Assessing cyber security risk: 10 questions organizations should be asking

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Organizations today are wrestling with the difficult challenge of encouraging employees to innovate with data, while simultaneously managing the tricky security conundrum this can create. The same organizations are faced with the even bigger challenge of understanding and assessing the potential business interruption introduced by dozens of new potential threats that didn’t exist five or even 10 years ago.

Here are 10 questions organizations should be considering when assessing their risk in today’s cyber security landscape.

1. How Much Data has an Organization Got, and What Type of Data is it?

Many organizations that actively collect data don’t know what they’ve got or why they’ve got it, which is a dangerous situation to be in. So organizations need to be asking: is this business in the data collection business or not?

Case in point, many large retail organizations that have been collecting credit card-related data for years have recently begun outsourcing their credit card processing in a way that means that credit card data never touches their own network. This means reducing liabilities associated with credit cards while lowering risk.

2. What is the Security Culture?

Security culture is quite complex and pervades every element of a business. It’s definitely not just an IT issue or a function of your security department. It’s contractual and a function of purchasing and legal, and it starts at board level as well. What does the tone from the top look like when it comes to promoting a solid security culture?

3. What About Staff and Third Party Contracts?

If you’re looking at your own organization and trying to understand its approach to security, the people that you employ are very important. Companies that don’t think about this structural and cultural element of a business are more frequently the victims of attack.

Human error accounts for a huge amount of vulnerability, and it’s not even necessarily your own people. Often, organizations find themselves in weak positions because their software providers can’t patch systems because they may be using an older operating system or running some sort of custom software.

4. Does the Organization Have a CIO, CDO and CSO?

If an organization has senior people in these roles, it may be in a better position to make informed decisions surrounding data. Not every company can afford a chief security officer, but we’re starting to see more third party outsourced CSOs and security monitoring services, especially amongst small and mid-sized organizations.

5. How Long Has the Organization Been Around?

Age and size are important criteria when it comes to security. Younger organizations are more likely to have grown up with more security conscious workers, and are more likely to secure data in the cloud. Age and size may not be a problem if an organization is serious about its view to investing in the business for the purpose of security, robust infrastructure and training.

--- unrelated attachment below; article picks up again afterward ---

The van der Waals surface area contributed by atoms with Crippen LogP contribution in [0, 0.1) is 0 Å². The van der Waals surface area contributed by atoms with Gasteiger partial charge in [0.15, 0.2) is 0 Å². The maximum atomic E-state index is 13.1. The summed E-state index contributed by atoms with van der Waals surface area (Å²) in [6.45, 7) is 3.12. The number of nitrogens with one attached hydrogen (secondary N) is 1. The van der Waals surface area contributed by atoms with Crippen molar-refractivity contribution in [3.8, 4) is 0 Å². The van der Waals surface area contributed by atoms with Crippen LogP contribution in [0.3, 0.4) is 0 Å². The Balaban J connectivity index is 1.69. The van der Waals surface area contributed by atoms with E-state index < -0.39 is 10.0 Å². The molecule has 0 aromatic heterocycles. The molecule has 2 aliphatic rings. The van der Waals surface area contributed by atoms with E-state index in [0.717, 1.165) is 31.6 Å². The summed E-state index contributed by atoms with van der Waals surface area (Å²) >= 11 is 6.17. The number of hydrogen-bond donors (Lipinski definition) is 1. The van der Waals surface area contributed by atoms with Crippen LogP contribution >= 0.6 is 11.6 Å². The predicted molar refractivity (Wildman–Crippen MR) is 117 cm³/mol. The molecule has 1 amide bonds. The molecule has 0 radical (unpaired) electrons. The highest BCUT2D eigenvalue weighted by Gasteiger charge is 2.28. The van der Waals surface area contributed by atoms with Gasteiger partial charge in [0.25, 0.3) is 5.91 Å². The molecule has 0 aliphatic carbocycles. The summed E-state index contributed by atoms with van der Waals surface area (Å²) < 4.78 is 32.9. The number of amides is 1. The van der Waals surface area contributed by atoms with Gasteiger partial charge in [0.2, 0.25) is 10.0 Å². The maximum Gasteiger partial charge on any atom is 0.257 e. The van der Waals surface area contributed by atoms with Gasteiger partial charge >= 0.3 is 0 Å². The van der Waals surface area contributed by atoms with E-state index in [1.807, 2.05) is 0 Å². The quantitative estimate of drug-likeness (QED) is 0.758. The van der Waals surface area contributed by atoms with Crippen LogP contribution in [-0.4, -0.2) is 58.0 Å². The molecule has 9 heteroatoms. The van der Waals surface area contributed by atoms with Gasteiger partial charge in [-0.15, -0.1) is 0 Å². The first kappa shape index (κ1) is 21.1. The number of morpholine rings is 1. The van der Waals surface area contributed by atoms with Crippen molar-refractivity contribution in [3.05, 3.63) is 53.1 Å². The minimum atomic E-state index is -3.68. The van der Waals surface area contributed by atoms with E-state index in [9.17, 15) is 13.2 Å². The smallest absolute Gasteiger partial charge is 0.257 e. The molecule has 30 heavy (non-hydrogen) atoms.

6. How Many Systems Does the Company Have?

Similarly to the point above, bigger or older organizations are likely to have more assets and less idea of exactly how many they have. This is a major concern, as it only takes one asset to become vulnerable for malware to be introduced.

It’s also critical to drill down further and look at whether an organization has systems that were built in isolation from one another. When an organization does not take a global approach to building its systems, they may be more vulnerable to threats.

7. Attitudes and Approaches to Security IT

Today, organizations should be very interested in understanding what percentage of revenue they spend on security related IT. It’s useful to watch if that percentage goes up or down in order to gauge how committed the company really is to security.

8. Are Products Secure?

It’s also useful to watch whether an organization is building security into the products it is creating. It’s understandable that companies want to get new products out to market quickly, but if they are not being built with security in mind, this is a real concern.

9. How is Outsourcing Handled?

Outsourcing is not a bad thing - it’s a fact of life. It is how a company manages its outsourcing relationships and its third parties’ access to its infrastructure that help us in assessing its vulnerability. Organizations should try to find ways to look at the ripple effect and the inherited risk from all third parties and their respective third parties.

10. The Infrastructure-to-Employee Ratio

In terms of large businesses, it’s also useful to apply an ‘infrastructure to employee ratio,’ which looks at the business from an asset perspective, investigating how a company invests in technology in line with the number of employees it has. If a business has a large number of employees but also invest significantly in its infrastructure regularly, this is a positive sign.

In Summary

Cyber risk can no longer be considered just an IT problem. When assessing the immediate financial loss that might result in suffering some form of business interruption event, organizations are moving beyond IT and considering whether they have a proactive security culture, and whether they have put the right people in place to understand data and how to best keep it safe. It’s also about looking at the people within, the outsourced agreements and how these are managed.

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